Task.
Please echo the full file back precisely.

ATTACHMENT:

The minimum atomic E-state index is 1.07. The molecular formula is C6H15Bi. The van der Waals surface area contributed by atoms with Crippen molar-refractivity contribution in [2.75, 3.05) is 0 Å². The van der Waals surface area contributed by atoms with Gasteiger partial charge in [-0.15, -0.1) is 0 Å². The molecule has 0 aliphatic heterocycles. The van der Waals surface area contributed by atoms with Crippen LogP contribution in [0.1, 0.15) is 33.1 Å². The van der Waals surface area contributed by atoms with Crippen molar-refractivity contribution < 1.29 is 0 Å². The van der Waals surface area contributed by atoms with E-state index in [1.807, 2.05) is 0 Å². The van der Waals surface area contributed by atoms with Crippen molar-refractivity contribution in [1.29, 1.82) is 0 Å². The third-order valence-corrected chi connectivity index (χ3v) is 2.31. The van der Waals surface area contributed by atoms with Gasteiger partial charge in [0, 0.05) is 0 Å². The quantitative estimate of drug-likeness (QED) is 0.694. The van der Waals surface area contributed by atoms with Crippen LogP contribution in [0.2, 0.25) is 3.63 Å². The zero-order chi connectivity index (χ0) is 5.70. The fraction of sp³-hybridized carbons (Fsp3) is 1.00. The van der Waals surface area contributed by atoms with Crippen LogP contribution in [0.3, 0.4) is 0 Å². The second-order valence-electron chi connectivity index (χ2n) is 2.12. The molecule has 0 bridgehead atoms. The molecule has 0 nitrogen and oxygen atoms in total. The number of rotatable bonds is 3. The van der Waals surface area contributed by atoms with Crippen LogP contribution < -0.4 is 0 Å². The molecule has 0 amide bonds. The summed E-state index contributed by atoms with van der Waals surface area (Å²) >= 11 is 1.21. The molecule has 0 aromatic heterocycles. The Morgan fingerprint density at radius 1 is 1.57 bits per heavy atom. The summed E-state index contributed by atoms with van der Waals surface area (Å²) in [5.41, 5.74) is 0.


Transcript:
The minimum atomic E-state index is 1.07. The molecular formula is C6H15Bi. The van der Waals surface area contributed by atoms with Crippen molar-refractivity contribution in [2.75, 3.05) is 0 Å². The van der Waals surface area contributed by atoms with Gasteiger partial charge in [-0.15, -0.1) is 0 Å². The molecule has 0 aliphatic heterocycles. The van der Waals surface area contributed by atoms with Crippen LogP contribution in [0.1, 0.15) is 33.1 Å². The van der Waals surface area contributed by atoms with Crippen molar-refractivity contribution < 1.29 is 0 Å². The van der Waals surface area contributed by atoms with E-state index in [1.807, 2.05) is 0 Å². The van der Waals surface area contributed by atoms with Crippen molar-refractivity contribution in [1.29, 1.82) is 0 Å². The third-order valence-corrected chi connectivity index (χ3v) is 2.31. The van der Waals surface area contributed by atoms with Gasteiger partial charge in [0, 0.05) is 0 Å². The quantitative estimate of drug-likeness (QED) is 0.694. The van der Waals surface area contributed by atoms with Crippen LogP contribution in [0.2, 0.25) is 3.63 Å². The zero-order chi connectivity index (χ0) is 5.70. The fraction of sp³-hybridized carbons (Fsp3) is 1.00. The van der Waals surface area contributed by atoms with Crippen LogP contribution in [0.3, 0.4) is 0 Å². The second-order valence-electron chi connectivity index (χ2n) is 2.12. The molecule has 0 bridgehead atoms. The molecule has 0 nitrogen and oxygen atoms in total. The number of rotatable bonds is 3. The van der Waals surface area contributed by atoms with Crippen LogP contribution < -0.4 is 0 Å². The molecule has 0 amide bonds. The summed E-state index contributed by atoms with van der Waals surface area (Å²) >= 11 is 1.21. The molecule has 0 aromatic heterocycles. The Morgan fingerprint density at radius 1 is 1.57 bits per heavy atom. The summed E-state index contributed by atoms with van der Waals surface area (Å²) in [5.41, 5.74) is 0.